Correlations sometimes go missed for a long time by science. Nowadays we take so much for granted that meteorites are from meteors: a couple of days ago BBC News reported on the North African meteorite trade that “meteorites are easy to spot in the desert and people will sometimes go in search of them if they see a meteor shower at night.” Yet western science only made the link between stones from the air and meteors in 1803. Perhaps a similar strong correlation may be found between the incidence of the name “coney garth” with the earthworks phenomenon known as pillow mounds.
Pillow mounds are heaped protruberences from the ground that look rather like barrows and are strewn across the English countryside, often being significant enough to be marked on Ordnance Survey maps (at, for example, NY780043). They aren’t all shaped like pillows, with some being cigar-shaped, E-shaped, or other complex arrangements. They range between about 20ft and 100ft long, and some have stone-lined tunnels underneath them. When the phrase “pillow mound” was coined for them in the early 20th century, their origins were still obscure to some. The Antiquaries Journal of 1929 says that “Students of earthworks still find a mystery in these low rectangular mounds found in various parts of the country”, adding that in the north they are known as “giants’ graves”. Others, however, cottoned onto the true tale.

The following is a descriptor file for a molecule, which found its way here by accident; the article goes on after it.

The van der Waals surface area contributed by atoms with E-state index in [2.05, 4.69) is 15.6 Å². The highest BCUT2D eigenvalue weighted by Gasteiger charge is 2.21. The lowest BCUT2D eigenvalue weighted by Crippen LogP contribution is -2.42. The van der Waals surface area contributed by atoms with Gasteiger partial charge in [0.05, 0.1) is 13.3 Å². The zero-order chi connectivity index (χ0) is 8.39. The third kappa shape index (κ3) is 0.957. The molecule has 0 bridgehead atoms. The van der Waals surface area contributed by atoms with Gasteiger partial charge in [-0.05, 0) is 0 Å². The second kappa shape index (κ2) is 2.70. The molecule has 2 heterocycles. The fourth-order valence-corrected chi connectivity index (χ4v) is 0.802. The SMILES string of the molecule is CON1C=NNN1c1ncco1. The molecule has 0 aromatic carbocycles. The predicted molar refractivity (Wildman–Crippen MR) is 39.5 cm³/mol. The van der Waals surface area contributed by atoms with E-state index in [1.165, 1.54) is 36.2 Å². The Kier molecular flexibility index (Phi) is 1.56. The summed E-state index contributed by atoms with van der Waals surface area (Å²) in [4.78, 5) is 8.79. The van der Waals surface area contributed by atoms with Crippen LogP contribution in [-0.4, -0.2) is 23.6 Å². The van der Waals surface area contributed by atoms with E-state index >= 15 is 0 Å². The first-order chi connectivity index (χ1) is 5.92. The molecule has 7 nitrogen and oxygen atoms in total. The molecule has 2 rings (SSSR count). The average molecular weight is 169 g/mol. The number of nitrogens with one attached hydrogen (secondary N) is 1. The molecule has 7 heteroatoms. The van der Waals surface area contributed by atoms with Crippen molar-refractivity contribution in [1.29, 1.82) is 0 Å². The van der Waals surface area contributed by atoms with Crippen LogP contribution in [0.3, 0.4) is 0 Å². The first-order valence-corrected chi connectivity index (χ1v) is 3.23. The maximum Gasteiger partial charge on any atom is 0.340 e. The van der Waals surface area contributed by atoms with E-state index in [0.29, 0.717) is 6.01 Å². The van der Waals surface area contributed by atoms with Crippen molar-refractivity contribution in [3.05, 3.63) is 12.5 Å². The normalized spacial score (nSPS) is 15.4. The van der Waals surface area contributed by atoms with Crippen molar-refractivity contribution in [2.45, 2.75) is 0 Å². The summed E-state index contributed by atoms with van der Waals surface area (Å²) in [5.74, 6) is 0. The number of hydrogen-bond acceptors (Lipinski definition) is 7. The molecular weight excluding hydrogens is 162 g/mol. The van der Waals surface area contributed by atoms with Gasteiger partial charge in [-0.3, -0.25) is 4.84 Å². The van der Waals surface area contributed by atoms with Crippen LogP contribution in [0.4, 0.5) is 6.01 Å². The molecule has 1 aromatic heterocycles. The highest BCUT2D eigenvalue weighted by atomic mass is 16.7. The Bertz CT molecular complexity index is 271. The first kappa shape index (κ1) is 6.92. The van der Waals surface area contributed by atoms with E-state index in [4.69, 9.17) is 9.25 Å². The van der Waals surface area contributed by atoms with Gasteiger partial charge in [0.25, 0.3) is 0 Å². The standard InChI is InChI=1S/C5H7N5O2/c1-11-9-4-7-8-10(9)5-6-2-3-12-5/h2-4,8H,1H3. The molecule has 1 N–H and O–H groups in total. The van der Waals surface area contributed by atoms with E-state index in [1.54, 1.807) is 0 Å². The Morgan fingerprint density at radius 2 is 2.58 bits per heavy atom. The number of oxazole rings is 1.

Generally it’s accepted now that pillow mounds were artificial rabbit warrens, to aid the cultivation and farming of rabbits, which are not actually native to Britain. The seeds of this theory were already around in some quarters in 1927, when a commenter in Antiquity said that “Pillow-mounds are now thought in many cases to have been no more than old rabbit warrens.” But the uncertainty remains: in 1981, Richard Muir wrote that “Even the leading experts are unable to decide what all the oblong bumps known as ‘pillow mounds’ were for, though some seem to be medieval rabbit warrens.” More recently, Paul Ashbee in British Archaeology (March 1998) felt the need to qualify the identification of pillow mounds as rabbit warrens with the word “possibly”.